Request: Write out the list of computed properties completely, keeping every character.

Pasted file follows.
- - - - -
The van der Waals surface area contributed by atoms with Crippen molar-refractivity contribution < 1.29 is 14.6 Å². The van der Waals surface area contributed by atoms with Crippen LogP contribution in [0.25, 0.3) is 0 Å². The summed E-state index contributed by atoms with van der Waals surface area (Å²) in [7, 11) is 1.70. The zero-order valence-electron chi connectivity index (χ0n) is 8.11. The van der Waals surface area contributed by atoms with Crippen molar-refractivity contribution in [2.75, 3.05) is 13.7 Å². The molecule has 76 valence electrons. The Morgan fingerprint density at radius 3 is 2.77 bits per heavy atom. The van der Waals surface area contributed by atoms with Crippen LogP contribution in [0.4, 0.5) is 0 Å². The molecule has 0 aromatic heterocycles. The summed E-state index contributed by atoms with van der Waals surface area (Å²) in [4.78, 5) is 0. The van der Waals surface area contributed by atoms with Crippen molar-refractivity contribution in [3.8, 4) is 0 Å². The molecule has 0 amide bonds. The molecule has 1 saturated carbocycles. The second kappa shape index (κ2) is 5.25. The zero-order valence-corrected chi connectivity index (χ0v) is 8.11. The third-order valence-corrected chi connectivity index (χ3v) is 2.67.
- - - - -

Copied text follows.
The van der Waals surface area contributed by atoms with Crippen molar-refractivity contribution < 1.29 is 14.6 Å². The van der Waals surface area contributed by atoms with Crippen LogP contribution in [0.25, 0.3) is 0 Å². The summed E-state index contributed by atoms with van der Waals surface area (Å²) in [7, 11) is 1.70. The zero-order valence-electron chi connectivity index (χ0n) is 8.11. The van der Waals surface area contributed by atoms with Crippen molar-refractivity contribution in [2.75, 3.05) is 13.7 Å². The molecule has 76 valence electrons. The Morgan fingerprint density at radius 3 is 2.77 bits per heavy atom. The van der Waals surface area contributed by atoms with Crippen LogP contribution in [0.4, 0.5) is 0 Å². The molecule has 0 aromatic heterocycles. The summed E-state index contributed by atoms with van der Waals surface area (Å²) in [4.78, 5) is 0. The van der Waals surface area contributed by atoms with Crippen molar-refractivity contribution in [3.8, 4) is 0 Å². The molecule has 0 amide bonds. The molecule has 1 saturated carbocycles. The second kappa shape index (κ2) is 5.25. The zero-order valence-corrected chi connectivity index (χ0v) is 8.11. The third-order valence-corrected chi connectivity index (χ3v) is 2.67.